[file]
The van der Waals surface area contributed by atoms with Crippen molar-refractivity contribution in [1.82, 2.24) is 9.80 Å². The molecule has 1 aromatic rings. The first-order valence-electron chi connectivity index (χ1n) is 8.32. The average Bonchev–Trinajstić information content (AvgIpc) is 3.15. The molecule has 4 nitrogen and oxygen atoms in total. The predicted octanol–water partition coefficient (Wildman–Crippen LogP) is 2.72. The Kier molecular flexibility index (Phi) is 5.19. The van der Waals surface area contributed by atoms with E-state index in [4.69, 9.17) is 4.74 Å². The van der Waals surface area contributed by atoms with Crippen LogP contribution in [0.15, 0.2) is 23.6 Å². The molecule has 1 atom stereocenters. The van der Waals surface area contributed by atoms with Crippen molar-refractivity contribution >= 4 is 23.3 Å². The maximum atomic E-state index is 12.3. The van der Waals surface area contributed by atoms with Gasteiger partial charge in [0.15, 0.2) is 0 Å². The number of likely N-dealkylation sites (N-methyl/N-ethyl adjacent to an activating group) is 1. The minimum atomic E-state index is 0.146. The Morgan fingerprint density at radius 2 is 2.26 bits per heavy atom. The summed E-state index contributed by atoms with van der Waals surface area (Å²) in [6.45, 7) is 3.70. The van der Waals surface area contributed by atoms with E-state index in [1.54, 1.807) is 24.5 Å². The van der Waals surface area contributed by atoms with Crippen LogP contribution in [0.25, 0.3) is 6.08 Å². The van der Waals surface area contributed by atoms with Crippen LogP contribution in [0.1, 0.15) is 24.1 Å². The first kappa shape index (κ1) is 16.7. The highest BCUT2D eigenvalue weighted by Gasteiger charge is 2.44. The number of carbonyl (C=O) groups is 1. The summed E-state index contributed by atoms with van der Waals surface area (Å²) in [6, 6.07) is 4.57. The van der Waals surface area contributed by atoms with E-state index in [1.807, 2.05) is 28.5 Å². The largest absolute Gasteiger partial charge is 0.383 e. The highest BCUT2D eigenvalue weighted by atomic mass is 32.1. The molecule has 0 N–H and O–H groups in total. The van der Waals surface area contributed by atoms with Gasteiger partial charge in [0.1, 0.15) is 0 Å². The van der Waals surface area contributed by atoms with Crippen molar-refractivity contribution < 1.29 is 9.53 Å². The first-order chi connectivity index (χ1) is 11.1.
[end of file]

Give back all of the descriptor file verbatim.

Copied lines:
The van der Waals surface area contributed by atoms with Crippen molar-refractivity contribution in [1.82, 2.24) is 9.80 Å². The molecule has 1 aromatic rings. The first-order valence-electron chi connectivity index (χ1n) is 8.32. The average Bonchev–Trinajstić information content (AvgIpc) is 3.15. The molecule has 4 nitrogen and oxygen atoms in total. The predicted octanol–water partition coefficient (Wildman–Crippen LogP) is 2.72. The Kier molecular flexibility index (Phi) is 5.19. The van der Waals surface area contributed by atoms with E-state index in [4.69, 9.17) is 4.74 Å². The van der Waals surface area contributed by atoms with Crippen LogP contribution in [0.15, 0.2) is 23.6 Å². The molecule has 1 atom stereocenters. The van der Waals surface area contributed by atoms with Crippen molar-refractivity contribution >= 4 is 23.3 Å². The maximum atomic E-state index is 12.3. The van der Waals surface area contributed by atoms with Gasteiger partial charge in [0.15, 0.2) is 0 Å². The number of likely N-dealkylation sites (N-methyl/N-ethyl adjacent to an activating group) is 1. The minimum atomic E-state index is 0.146. The Morgan fingerprint density at radius 2 is 2.26 bits per heavy atom. The summed E-state index contributed by atoms with van der Waals surface area (Å²) in [6.45, 7) is 3.70. The van der Waals surface area contributed by atoms with E-state index in [1.54, 1.807) is 24.5 Å². The van der Waals surface area contributed by atoms with Crippen LogP contribution in [0.25, 0.3) is 6.08 Å². The van der Waals surface area contributed by atoms with Crippen LogP contribution in [0.1, 0.15) is 24.1 Å². The first kappa shape index (κ1) is 16.7. The highest BCUT2D eigenvalue weighted by Gasteiger charge is 2.44. The number of carbonyl (C=O) groups is 1. The summed E-state index contributed by atoms with van der Waals surface area (Å²) in [6, 6.07) is 4.57. The van der Waals surface area contributed by atoms with E-state index in [1.807, 2.05) is 28.5 Å². The largest absolute Gasteiger partial charge is 0.383 e. The highest BCUT2D eigenvalue weighted by atomic mass is 32.1. The molecule has 0 N–H and O–H groups in total. The van der Waals surface area contributed by atoms with Gasteiger partial charge in [0.1, 0.15) is 0 Å². The van der Waals surface area contributed by atoms with Crippen molar-refractivity contribution < 1.29 is 9.53 Å². The first-order chi connectivity index (χ1) is 11.1.